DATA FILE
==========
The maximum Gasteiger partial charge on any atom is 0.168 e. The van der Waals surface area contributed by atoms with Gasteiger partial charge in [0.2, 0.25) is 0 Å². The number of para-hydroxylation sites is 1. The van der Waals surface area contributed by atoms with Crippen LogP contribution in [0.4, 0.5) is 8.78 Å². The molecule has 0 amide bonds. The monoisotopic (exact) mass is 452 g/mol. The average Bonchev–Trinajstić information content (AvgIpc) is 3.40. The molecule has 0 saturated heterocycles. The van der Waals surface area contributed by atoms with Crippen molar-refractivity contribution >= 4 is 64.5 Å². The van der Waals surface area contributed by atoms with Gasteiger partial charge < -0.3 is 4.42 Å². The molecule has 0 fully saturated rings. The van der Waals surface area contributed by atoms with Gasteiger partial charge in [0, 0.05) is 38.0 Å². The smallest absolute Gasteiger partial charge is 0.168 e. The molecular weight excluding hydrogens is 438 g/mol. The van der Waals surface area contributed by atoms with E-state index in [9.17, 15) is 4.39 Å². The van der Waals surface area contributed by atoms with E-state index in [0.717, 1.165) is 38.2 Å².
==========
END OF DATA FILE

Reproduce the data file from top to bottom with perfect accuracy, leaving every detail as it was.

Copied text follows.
The maximum Gasteiger partial charge on any atom is 0.168 e. The van der Waals surface area contributed by atoms with Gasteiger partial charge in [0.2, 0.25) is 0 Å². The number of para-hydroxylation sites is 1. The van der Waals surface area contributed by atoms with Crippen LogP contribution in [0.4, 0.5) is 8.78 Å². The molecule has 0 amide bonds. The monoisotopic (exact) mass is 452 g/mol. The average Bonchev–Trinajstić information content (AvgIpc) is 3.40. The molecule has 0 saturated heterocycles. The van der Waals surface area contributed by atoms with Crippen molar-refractivity contribution >= 4 is 64.5 Å². The van der Waals surface area contributed by atoms with Gasteiger partial charge < -0.3 is 4.42 Å². The molecule has 0 fully saturated rings. The van der Waals surface area contributed by atoms with Gasteiger partial charge in [0, 0.05) is 38.0 Å². The smallest absolute Gasteiger partial charge is 0.168 e. The molecular weight excluding hydrogens is 438 g/mol. The van der Waals surface area contributed by atoms with E-state index in [9.17, 15) is 4.39 Å². The van der Waals surface area contributed by atoms with E-state index in [0.717, 1.165) is 38.2 Å².